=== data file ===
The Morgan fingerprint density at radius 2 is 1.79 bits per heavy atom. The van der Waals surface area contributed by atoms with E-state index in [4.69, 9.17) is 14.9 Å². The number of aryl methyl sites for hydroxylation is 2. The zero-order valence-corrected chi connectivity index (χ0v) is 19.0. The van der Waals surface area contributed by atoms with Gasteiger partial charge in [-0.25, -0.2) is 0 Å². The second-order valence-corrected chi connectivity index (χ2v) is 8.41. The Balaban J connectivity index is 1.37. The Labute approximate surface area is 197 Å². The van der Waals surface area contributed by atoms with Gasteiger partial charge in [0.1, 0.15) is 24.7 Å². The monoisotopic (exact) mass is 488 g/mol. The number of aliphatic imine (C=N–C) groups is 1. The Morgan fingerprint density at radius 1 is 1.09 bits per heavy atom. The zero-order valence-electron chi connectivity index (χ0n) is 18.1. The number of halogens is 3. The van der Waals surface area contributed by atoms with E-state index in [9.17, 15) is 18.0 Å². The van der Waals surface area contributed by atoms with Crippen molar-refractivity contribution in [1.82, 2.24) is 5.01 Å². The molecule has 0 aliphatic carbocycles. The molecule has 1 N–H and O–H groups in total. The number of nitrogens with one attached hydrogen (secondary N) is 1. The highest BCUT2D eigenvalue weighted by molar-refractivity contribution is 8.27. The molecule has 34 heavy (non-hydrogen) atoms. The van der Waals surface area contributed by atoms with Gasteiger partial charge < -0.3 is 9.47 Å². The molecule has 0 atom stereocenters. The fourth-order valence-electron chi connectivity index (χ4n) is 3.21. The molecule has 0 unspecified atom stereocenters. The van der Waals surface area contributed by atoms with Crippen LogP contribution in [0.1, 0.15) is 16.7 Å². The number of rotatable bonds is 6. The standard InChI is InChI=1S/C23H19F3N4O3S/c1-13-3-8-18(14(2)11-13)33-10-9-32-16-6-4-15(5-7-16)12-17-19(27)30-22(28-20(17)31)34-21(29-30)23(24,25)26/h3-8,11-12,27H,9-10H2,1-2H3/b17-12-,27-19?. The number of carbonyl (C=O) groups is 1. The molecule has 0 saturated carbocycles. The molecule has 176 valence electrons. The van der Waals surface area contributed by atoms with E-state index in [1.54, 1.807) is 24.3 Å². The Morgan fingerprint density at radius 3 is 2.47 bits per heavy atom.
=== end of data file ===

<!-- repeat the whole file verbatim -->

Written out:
The Morgan fingerprint density at radius 2 is 1.79 bits per heavy atom. The van der Waals surface area contributed by atoms with E-state index in [4.69, 9.17) is 14.9 Å². The number of aryl methyl sites for hydroxylation is 2. The zero-order valence-corrected chi connectivity index (χ0v) is 19.0. The van der Waals surface area contributed by atoms with Gasteiger partial charge in [-0.25, -0.2) is 0 Å². The second-order valence-corrected chi connectivity index (χ2v) is 8.41. The Balaban J connectivity index is 1.37. The Labute approximate surface area is 197 Å². The van der Waals surface area contributed by atoms with Gasteiger partial charge in [0.1, 0.15) is 24.7 Å². The monoisotopic (exact) mass is 488 g/mol. The number of aliphatic imine (C=N–C) groups is 1. The Morgan fingerprint density at radius 1 is 1.09 bits per heavy atom. The zero-order valence-electron chi connectivity index (χ0n) is 18.1. The number of halogens is 3. The van der Waals surface area contributed by atoms with E-state index in [9.17, 15) is 18.0 Å². The van der Waals surface area contributed by atoms with Crippen molar-refractivity contribution in [1.82, 2.24) is 5.01 Å². The molecule has 0 aliphatic carbocycles. The molecule has 1 N–H and O–H groups in total. The number of nitrogens with one attached hydrogen (secondary N) is 1. The highest BCUT2D eigenvalue weighted by molar-refractivity contribution is 8.27. The molecule has 34 heavy (non-hydrogen) atoms. The van der Waals surface area contributed by atoms with Gasteiger partial charge < -0.3 is 9.47 Å². The molecule has 0 atom stereocenters. The fourth-order valence-electron chi connectivity index (χ4n) is 3.21. The molecule has 0 unspecified atom stereocenters. The van der Waals surface area contributed by atoms with Crippen LogP contribution in [0.1, 0.15) is 16.7 Å². The number of rotatable bonds is 6. The standard InChI is InChI=1S/C23H19F3N4O3S/c1-13-3-8-18(14(2)11-13)33-10-9-32-16-6-4-15(5-7-16)12-17-19(27)30-22(28-20(17)31)34-21(29-30)23(24,25)26/h3-8,11-12,27H,9-10H2,1-2H3/b17-12-,27-19?. The number of carbonyl (C=O) groups is 1. The molecule has 0 saturated carbocycles. The molecule has 176 valence electrons. The van der Waals surface area contributed by atoms with E-state index in [1.54, 1.807) is 24.3 Å². The Morgan fingerprint density at radius 3 is 2.47 bits per heavy atom.